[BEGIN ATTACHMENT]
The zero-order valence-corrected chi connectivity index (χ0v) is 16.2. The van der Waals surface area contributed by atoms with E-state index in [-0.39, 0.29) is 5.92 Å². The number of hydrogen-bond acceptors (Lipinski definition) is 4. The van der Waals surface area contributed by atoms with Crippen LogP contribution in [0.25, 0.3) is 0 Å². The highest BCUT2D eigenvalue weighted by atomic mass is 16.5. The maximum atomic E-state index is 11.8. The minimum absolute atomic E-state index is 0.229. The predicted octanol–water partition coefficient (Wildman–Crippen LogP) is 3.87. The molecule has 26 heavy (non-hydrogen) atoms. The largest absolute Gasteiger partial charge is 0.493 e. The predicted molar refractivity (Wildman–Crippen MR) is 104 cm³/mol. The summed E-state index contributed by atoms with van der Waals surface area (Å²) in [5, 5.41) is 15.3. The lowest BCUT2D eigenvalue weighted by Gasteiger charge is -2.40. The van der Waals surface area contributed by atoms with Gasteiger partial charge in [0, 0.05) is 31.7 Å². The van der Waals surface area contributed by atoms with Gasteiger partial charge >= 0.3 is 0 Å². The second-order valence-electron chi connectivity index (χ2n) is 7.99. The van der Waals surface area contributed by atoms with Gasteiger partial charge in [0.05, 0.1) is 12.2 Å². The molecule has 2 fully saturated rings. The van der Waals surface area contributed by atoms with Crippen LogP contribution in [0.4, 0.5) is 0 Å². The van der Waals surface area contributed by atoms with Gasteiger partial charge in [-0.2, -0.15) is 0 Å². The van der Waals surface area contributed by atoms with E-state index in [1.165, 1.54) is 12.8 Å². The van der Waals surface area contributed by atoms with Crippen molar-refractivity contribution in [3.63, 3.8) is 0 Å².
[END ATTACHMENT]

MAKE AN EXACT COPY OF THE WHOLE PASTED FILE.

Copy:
The zero-order valence-corrected chi connectivity index (χ0v) is 16.2. The van der Waals surface area contributed by atoms with E-state index in [-0.39, 0.29) is 5.92 Å². The number of hydrogen-bond acceptors (Lipinski definition) is 4. The van der Waals surface area contributed by atoms with Crippen LogP contribution in [0.25, 0.3) is 0 Å². The highest BCUT2D eigenvalue weighted by atomic mass is 16.5. The maximum atomic E-state index is 11.8. The minimum absolute atomic E-state index is 0.229. The predicted octanol–water partition coefficient (Wildman–Crippen LogP) is 3.87. The molecule has 26 heavy (non-hydrogen) atoms. The largest absolute Gasteiger partial charge is 0.493 e. The predicted molar refractivity (Wildman–Crippen MR) is 104 cm³/mol. The summed E-state index contributed by atoms with van der Waals surface area (Å²) in [5, 5.41) is 15.3. The lowest BCUT2D eigenvalue weighted by Gasteiger charge is -2.40. The van der Waals surface area contributed by atoms with Gasteiger partial charge in [0, 0.05) is 31.7 Å². The van der Waals surface area contributed by atoms with Gasteiger partial charge >= 0.3 is 0 Å². The second-order valence-electron chi connectivity index (χ2n) is 7.99. The van der Waals surface area contributed by atoms with Gasteiger partial charge in [0.05, 0.1) is 12.2 Å². The molecule has 2 fully saturated rings. The van der Waals surface area contributed by atoms with Crippen LogP contribution in [0.4, 0.5) is 0 Å². The van der Waals surface area contributed by atoms with Gasteiger partial charge in [-0.2, -0.15) is 0 Å². The van der Waals surface area contributed by atoms with E-state index in [1.165, 1.54) is 12.8 Å². The van der Waals surface area contributed by atoms with Crippen molar-refractivity contribution in [3.63, 3.8) is 0 Å².